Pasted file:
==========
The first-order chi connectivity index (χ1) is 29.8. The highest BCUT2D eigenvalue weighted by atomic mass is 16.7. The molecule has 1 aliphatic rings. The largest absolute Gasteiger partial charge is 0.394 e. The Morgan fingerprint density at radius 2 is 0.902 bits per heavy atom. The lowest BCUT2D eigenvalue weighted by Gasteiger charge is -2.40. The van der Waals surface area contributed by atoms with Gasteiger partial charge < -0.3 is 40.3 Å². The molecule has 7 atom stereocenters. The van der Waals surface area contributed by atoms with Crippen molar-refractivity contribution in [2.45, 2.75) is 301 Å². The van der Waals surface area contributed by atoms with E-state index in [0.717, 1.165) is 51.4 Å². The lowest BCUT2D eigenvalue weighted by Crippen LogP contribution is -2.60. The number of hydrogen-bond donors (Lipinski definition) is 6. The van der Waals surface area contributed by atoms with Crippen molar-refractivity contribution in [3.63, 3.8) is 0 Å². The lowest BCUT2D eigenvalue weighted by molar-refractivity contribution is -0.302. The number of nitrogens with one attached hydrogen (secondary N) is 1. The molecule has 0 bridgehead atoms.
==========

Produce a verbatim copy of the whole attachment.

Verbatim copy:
The first-order chi connectivity index (χ1) is 29.8. The highest BCUT2D eigenvalue weighted by atomic mass is 16.7. The molecule has 1 aliphatic rings. The largest absolute Gasteiger partial charge is 0.394 e. The Morgan fingerprint density at radius 2 is 0.902 bits per heavy atom. The lowest BCUT2D eigenvalue weighted by Gasteiger charge is -2.40. The van der Waals surface area contributed by atoms with Gasteiger partial charge < -0.3 is 40.3 Å². The molecule has 7 atom stereocenters. The van der Waals surface area contributed by atoms with Crippen molar-refractivity contribution in [2.45, 2.75) is 301 Å². The van der Waals surface area contributed by atoms with E-state index in [0.717, 1.165) is 51.4 Å². The lowest BCUT2D eigenvalue weighted by Crippen LogP contribution is -2.60. The number of hydrogen-bond donors (Lipinski definition) is 6. The van der Waals surface area contributed by atoms with Crippen molar-refractivity contribution in [3.63, 3.8) is 0 Å². The lowest BCUT2D eigenvalue weighted by molar-refractivity contribution is -0.302. The number of nitrogens with one attached hydrogen (secondary N) is 1. The molecule has 0 bridgehead atoms.